Answer the following problems.
problem 1) Assume a hacker obtains control of all the BGP-speaking routers in several different Autonomous Systems (ASes). Our hacker has each AS \hijack" several IP blocks. That is, each AS under his or her control announces via BGP that it owns IP blocks for which it does not. Such as, our hacker has AS (CMU) announce a one-hop path to the IP block 188.8.131.52/8 (MIT).
(a) Suppose that the AS graph still converges to a stable state, can this attack cause routing loops to form? Describe why or why not.
(b) Assume the ASes under attack are identified. Can other ASes change their routing policies to ensure that their traffic still reaches the hijacked IP blocks? Describe.
(c) In response to this attack, assume all ASes agree to check central registry for IP block ownership before a path is considered valid. That is, whenever an AS receives a route to a prefix P, it checks that the last AS in the route actually owns P. Like, upon receiving a path to 184.108.40.206/8 (MIT), an AS will check that last AS in the route is 3 (MIT). Can a hacker still hijack IP address blocks belonging to ASes he or she does not control? (i.e., can he or she cause traffic destined to those IP blocks to be routed to the ASes he controls?) Describe.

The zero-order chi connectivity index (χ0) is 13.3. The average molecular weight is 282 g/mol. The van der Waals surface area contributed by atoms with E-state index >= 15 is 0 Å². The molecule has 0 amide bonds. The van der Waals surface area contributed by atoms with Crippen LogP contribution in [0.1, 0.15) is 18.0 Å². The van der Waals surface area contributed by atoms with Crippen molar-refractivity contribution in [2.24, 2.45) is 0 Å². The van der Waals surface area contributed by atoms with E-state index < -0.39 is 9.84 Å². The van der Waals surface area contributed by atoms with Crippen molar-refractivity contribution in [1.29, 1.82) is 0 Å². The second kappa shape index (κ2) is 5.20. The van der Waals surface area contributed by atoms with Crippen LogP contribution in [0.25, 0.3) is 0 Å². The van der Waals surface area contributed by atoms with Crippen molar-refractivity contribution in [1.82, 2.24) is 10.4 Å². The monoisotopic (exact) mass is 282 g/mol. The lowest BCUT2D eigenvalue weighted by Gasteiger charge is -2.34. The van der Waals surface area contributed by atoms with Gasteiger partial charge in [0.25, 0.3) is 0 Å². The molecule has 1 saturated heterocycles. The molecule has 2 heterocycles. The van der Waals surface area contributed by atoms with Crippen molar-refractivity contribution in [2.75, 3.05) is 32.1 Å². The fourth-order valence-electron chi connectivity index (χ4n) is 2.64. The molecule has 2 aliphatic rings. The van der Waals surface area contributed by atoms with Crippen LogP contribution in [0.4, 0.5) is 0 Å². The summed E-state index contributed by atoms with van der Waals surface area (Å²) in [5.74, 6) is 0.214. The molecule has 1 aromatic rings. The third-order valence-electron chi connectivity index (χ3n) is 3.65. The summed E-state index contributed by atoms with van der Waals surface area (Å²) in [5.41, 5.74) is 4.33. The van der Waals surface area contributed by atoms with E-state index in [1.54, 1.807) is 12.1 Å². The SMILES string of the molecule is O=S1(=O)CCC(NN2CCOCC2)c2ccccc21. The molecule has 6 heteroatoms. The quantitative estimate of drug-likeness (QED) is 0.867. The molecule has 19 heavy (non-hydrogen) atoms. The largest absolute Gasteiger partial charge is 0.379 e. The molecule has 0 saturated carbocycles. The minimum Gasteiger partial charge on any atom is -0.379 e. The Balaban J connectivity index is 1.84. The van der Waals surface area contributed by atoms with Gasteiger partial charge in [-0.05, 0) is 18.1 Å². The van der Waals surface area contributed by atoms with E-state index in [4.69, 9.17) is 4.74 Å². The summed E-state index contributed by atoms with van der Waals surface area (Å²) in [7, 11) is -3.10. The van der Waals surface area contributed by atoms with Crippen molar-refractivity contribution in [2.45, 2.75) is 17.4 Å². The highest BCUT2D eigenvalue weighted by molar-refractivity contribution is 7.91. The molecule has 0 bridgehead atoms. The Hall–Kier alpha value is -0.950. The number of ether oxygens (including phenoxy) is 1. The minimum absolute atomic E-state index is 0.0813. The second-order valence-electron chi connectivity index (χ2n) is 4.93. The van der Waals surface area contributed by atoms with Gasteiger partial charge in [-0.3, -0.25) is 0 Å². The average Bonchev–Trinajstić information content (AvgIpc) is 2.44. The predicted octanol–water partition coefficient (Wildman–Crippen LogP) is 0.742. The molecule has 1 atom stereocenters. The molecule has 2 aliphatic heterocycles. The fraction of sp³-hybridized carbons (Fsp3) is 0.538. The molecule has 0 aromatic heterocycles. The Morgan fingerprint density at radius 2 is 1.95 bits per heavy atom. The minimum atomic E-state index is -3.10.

(d) Assume a solution was devised where IANA hosted a server on the Internet which was able to validate all AS paths. Suppose that this server is always trustworthy and paths are valid if and only if the server says so.
State true or false: With this solution an AS can always check the validity of a BGP path advertisement it receives.
problem 2) Why do we require to infer ISP relationships? Why is this information not publicly available?
problem 3) Why would ISPs select to have peering relationships if it means they transport packets for free?
problem 4) Why do ISPs attempt to make sure valley-free routes?
problem 5) Despite the fact that ISPs have set relationships (i.e. provider/customer, peering, etc) based on contractual agreements, execution and management of these policies is not simple. A single misconfigured router within an AS (ie. one with incorrect import and/or export rules) can break these policies. What is a possible solution for this?